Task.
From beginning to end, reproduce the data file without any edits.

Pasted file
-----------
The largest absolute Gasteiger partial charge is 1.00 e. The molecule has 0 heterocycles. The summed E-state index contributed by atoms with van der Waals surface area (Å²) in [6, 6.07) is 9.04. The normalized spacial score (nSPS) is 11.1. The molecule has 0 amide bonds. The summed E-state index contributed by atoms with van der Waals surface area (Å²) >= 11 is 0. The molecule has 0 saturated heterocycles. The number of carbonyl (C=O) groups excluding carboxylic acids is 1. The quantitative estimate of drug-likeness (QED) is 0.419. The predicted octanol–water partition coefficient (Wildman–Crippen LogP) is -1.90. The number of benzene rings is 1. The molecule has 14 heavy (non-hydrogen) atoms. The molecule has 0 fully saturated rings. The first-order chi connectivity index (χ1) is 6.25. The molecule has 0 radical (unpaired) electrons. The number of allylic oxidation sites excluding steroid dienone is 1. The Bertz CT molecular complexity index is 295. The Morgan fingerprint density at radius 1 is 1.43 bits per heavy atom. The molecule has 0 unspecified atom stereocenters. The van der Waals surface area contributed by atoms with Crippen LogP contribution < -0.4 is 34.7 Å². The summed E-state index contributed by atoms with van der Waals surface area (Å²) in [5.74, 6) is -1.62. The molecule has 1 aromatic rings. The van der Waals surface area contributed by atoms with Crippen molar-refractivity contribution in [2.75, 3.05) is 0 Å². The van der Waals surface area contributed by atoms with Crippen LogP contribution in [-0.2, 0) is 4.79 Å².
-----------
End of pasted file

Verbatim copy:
The largest absolute Gasteiger partial charge is 1.00 e. The molecule has 0 heterocycles. The summed E-state index contributed by atoms with van der Waals surface area (Å²) in [6, 6.07) is 9.04. The normalized spacial score (nSPS) is 11.1. The molecule has 0 amide bonds. The summed E-state index contributed by atoms with van der Waals surface area (Å²) >= 11 is 0. The molecule has 0 saturated heterocycles. The number of carbonyl (C=O) groups excluding carboxylic acids is 1. The quantitative estimate of drug-likeness (QED) is 0.419. The predicted octanol–water partition coefficient (Wildman–Crippen LogP) is -1.90. The number of benzene rings is 1. The molecule has 14 heavy (non-hydrogen) atoms. The molecule has 0 fully saturated rings. The first-order chi connectivity index (χ1) is 6.25. The molecule has 0 radical (unpaired) electrons. The number of allylic oxidation sites excluding steroid dienone is 1. The Bertz CT molecular complexity index is 295. The Morgan fingerprint density at radius 1 is 1.43 bits per heavy atom. The molecule has 0 unspecified atom stereocenters. The van der Waals surface area contributed by atoms with Crippen LogP contribution < -0.4 is 34.7 Å². The summed E-state index contributed by atoms with van der Waals surface area (Å²) in [5.74, 6) is -1.62. The molecule has 1 aromatic rings. The van der Waals surface area contributed by atoms with Crippen molar-refractivity contribution in [2.75, 3.05) is 0 Å². The van der Waals surface area contributed by atoms with Crippen LogP contribution in [-0.2, 0) is 4.79 Å².